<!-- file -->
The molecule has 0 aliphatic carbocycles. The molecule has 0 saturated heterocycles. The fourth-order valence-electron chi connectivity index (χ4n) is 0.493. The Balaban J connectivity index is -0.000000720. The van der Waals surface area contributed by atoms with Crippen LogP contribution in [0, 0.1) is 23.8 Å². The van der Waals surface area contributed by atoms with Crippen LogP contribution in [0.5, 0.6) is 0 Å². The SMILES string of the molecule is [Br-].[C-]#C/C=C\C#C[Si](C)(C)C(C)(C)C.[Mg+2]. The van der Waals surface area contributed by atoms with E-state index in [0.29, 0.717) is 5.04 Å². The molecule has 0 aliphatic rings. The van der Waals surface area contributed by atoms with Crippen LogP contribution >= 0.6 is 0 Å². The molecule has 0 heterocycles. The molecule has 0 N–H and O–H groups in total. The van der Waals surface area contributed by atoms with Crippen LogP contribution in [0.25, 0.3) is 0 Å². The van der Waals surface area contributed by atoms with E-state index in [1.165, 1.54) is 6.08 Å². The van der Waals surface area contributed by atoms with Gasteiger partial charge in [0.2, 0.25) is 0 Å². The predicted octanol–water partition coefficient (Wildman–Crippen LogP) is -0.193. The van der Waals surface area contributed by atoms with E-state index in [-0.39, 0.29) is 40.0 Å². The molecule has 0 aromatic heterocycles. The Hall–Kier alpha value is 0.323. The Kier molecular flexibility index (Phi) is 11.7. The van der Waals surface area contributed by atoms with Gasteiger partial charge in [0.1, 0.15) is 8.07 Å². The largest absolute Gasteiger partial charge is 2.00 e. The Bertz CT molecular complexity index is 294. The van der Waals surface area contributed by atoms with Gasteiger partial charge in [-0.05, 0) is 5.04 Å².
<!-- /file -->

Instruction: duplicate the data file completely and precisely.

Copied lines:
The molecule has 0 aliphatic carbocycles. The molecule has 0 saturated heterocycles. The fourth-order valence-electron chi connectivity index (χ4n) is 0.493. The Balaban J connectivity index is -0.000000720. The van der Waals surface area contributed by atoms with Crippen LogP contribution in [0, 0.1) is 23.8 Å². The van der Waals surface area contributed by atoms with Crippen LogP contribution in [0.5, 0.6) is 0 Å². The SMILES string of the molecule is [Br-].[C-]#C/C=C\C#C[Si](C)(C)C(C)(C)C.[Mg+2]. The van der Waals surface area contributed by atoms with E-state index in [0.29, 0.717) is 5.04 Å². The molecule has 0 aliphatic rings. The van der Waals surface area contributed by atoms with Crippen LogP contribution >= 0.6 is 0 Å². The molecule has 0 heterocycles. The molecule has 0 N–H and O–H groups in total. The van der Waals surface area contributed by atoms with Crippen LogP contribution in [0.25, 0.3) is 0 Å². The van der Waals surface area contributed by atoms with E-state index in [1.165, 1.54) is 6.08 Å². The van der Waals surface area contributed by atoms with Gasteiger partial charge in [0.2, 0.25) is 0 Å². The predicted octanol–water partition coefficient (Wildman–Crippen LogP) is -0.193. The van der Waals surface area contributed by atoms with E-state index in [-0.39, 0.29) is 40.0 Å². The molecule has 0 aromatic heterocycles. The Hall–Kier alpha value is 0.323. The Kier molecular flexibility index (Phi) is 11.7. The van der Waals surface area contributed by atoms with Gasteiger partial charge in [0.1, 0.15) is 8.07 Å². The largest absolute Gasteiger partial charge is 2.00 e. The Bertz CT molecular complexity index is 294. The van der Waals surface area contributed by atoms with Gasteiger partial charge in [-0.05, 0) is 5.04 Å².